The Everest journey began from the Lukla airport, known for its dicey landing conditions. It reminded him of the failed expedition, but he still moved on to Namche Bazaar - the staging point for Everest expeditions - with a positive mind. Vikas let the wisdom of the mountains guide him as he battled doubt and memories of the previous expedition. In his words, the Everest taught him that, “To conquer our personal Everest, we need to drop all our unnecessary baggage, be it physical or mental or even emotional”.

Vikas used a ‘descent for ascent’ approach to acclimatise. In this approach, mountaineers gain altitude during the day, but descend to catch some sleep. Acclimatising to such high altitudes is crucial as the lack of adequate oxygen can cause dizziness, nausea, headache and even muscle death. As Vikas prepared to scale the riskiest part of the climb - the unstable and continuously melting Khumbhu ice fall - he pondered over his journey so far.

His brother’s diagnosis of a heart condition in his youth was a wakeup call for the rather sedentary Vikas, and that is when he started focusing on his health more. For the first time in his life, he began to appreciate the power of nutrition and experimented with different diets and supplements for their health benefits. His quest for better health also motivated him to take up hiking, marathon running, squash and, eventually, a summit of the Everest.

Back in the Himalayas, after a string of sleepless nights, Vikas and his team ascended to Camp 2 (6,500m) as planned, and then descended to Base Camp for the basic luxuries - hot shower, hot lunch and essential supplements. Back up at Camp 2, the weather played spoiler again as a jet stream - a fast-flowing, narrow air current - moved right over the mountain. Wisdom from the mountains helped Vikas maintain perspective as they were required to descend 15km to Pheriche Valley. He accepted that “strength lies not merely in chasing the big dream, but also in...accepting that things could go wrong.”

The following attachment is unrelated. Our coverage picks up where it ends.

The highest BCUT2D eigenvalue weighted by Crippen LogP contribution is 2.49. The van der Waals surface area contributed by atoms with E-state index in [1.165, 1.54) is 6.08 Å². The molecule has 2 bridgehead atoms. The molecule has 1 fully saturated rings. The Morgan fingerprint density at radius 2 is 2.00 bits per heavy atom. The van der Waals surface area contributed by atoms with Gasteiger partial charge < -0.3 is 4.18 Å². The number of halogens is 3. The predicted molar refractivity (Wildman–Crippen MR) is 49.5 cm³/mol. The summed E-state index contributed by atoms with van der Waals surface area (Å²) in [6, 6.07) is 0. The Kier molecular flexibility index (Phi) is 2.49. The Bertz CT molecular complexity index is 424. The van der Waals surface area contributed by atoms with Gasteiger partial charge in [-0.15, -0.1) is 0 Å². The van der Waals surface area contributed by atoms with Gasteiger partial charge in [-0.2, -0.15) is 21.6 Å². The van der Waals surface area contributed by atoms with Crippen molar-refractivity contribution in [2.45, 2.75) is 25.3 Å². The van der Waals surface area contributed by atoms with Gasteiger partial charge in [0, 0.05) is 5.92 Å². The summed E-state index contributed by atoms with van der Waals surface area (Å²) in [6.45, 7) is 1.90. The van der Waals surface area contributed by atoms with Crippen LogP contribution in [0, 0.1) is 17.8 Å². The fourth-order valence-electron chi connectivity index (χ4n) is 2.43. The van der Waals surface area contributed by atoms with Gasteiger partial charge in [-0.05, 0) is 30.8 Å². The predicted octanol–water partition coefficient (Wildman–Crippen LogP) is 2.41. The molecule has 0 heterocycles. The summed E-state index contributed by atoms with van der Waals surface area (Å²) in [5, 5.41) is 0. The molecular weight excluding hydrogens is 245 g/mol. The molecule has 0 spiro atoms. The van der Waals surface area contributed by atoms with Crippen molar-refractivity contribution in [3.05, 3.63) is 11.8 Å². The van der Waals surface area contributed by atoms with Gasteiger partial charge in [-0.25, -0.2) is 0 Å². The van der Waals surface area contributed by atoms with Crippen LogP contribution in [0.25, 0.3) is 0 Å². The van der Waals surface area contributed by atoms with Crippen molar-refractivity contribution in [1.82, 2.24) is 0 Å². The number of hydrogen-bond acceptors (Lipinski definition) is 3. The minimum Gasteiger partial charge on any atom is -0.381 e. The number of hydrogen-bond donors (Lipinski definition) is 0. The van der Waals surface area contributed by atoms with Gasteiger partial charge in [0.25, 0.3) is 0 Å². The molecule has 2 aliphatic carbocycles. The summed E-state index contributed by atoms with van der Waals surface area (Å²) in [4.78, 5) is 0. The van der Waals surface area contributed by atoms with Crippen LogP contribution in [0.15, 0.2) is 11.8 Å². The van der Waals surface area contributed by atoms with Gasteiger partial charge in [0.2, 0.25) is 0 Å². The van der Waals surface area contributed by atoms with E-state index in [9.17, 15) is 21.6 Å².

At Camp 4 (8,000m), famously known as the death zone, Vikas caught a clear glimpse of the summit – his dream standing rather tall in front of him.

It was the 18th of May 2018 and Vikas finally reached the top. The top of his Everest…the top of Mount Everest!

Watch the video below to see actual moments from Vikas’ climb.

Play

Vikas credits his strength to dedication, exercise and a healthy diet. He credits dietary supplements for helping him sustain himself in the inhuman conditions on Mount Everest. On heights like these where the oxygen supply drops to 1/3rd the levels on the ground, the body requires 3 times the regular blood volume to pump the requisite amount of oxygen. He, thus, doesn’t embark on an expedition without double checking his supplements and uses Livogen as an aid to maintain adequate amounts of iron in his blood.

Livogen is proud to have supported Vikas Dimri on his ambitious quest and salutes his spirit. To read more about the benefits of iron, see here. To read Vikas Dimri’s account of his expedition, click here.

This article was produced by the Scroll marketing team on behalf of Livogen and not by the Scroll editorial team.